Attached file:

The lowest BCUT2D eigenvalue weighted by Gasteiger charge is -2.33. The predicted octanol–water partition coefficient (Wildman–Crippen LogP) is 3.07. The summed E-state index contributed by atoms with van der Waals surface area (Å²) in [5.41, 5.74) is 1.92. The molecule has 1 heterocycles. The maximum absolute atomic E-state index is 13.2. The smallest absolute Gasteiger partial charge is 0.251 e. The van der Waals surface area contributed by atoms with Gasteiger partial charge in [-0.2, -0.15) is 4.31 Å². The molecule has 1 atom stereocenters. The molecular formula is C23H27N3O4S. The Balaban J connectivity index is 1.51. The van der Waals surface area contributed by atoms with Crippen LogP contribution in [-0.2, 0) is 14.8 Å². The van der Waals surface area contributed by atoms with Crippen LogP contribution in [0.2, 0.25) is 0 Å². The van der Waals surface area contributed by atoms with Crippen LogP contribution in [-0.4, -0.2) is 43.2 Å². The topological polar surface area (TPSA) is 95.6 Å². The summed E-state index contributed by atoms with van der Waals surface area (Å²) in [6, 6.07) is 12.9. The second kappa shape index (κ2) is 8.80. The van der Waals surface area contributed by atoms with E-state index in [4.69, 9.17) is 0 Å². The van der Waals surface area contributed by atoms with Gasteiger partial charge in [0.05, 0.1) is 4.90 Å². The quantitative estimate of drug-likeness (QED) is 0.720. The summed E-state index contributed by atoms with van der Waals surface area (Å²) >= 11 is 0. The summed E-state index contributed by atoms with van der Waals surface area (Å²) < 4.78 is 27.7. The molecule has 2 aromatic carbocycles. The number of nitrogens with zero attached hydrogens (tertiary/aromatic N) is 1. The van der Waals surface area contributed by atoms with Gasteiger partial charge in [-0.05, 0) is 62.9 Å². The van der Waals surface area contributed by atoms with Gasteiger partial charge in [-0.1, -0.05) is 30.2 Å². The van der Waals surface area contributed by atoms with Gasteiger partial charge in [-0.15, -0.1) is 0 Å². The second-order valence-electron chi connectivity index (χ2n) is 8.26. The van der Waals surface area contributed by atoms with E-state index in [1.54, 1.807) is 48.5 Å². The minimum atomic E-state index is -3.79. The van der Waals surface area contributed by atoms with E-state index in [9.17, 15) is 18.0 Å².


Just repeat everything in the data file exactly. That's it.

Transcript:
The lowest BCUT2D eigenvalue weighted by Gasteiger charge is -2.33. The predicted octanol–water partition coefficient (Wildman–Crippen LogP) is 3.07. The summed E-state index contributed by atoms with van der Waals surface area (Å²) in [5.41, 5.74) is 1.92. The molecule has 1 heterocycles. The maximum absolute atomic E-state index is 13.2. The smallest absolute Gasteiger partial charge is 0.251 e. The van der Waals surface area contributed by atoms with Gasteiger partial charge in [-0.2, -0.15) is 4.31 Å². The molecule has 1 atom stereocenters. The molecular formula is C23H27N3O4S. The Balaban J connectivity index is 1.51. The van der Waals surface area contributed by atoms with Crippen LogP contribution in [-0.2, 0) is 14.8 Å². The van der Waals surface area contributed by atoms with Crippen LogP contribution in [0.2, 0.25) is 0 Å². The van der Waals surface area contributed by atoms with Crippen LogP contribution in [-0.4, -0.2) is 43.2 Å². The topological polar surface area (TPSA) is 95.6 Å². The summed E-state index contributed by atoms with van der Waals surface area (Å²) in [6, 6.07) is 12.9. The second kappa shape index (κ2) is 8.80. The van der Waals surface area contributed by atoms with E-state index in [4.69, 9.17) is 0 Å². The van der Waals surface area contributed by atoms with Gasteiger partial charge in [0.05, 0.1) is 4.90 Å². The quantitative estimate of drug-likeness (QED) is 0.720. The summed E-state index contributed by atoms with van der Waals surface area (Å²) >= 11 is 0. The summed E-state index contributed by atoms with van der Waals surface area (Å²) < 4.78 is 27.7. The molecule has 2 aromatic carbocycles. The number of nitrogens with zero attached hydrogens (tertiary/aromatic N) is 1. The van der Waals surface area contributed by atoms with Gasteiger partial charge in [-0.05, 0) is 62.9 Å². The van der Waals surface area contributed by atoms with Gasteiger partial charge in [-0.1, -0.05) is 30.2 Å². The van der Waals surface area contributed by atoms with Gasteiger partial charge in [-0.15, -0.1) is 0 Å². The second-order valence-electron chi connectivity index (χ2n) is 8.26. The van der Waals surface area contributed by atoms with E-state index in [1.54, 1.807) is 48.5 Å². The minimum atomic E-state index is -3.79. The van der Waals surface area contributed by atoms with E-state index in [9.17, 15) is 18.0 Å².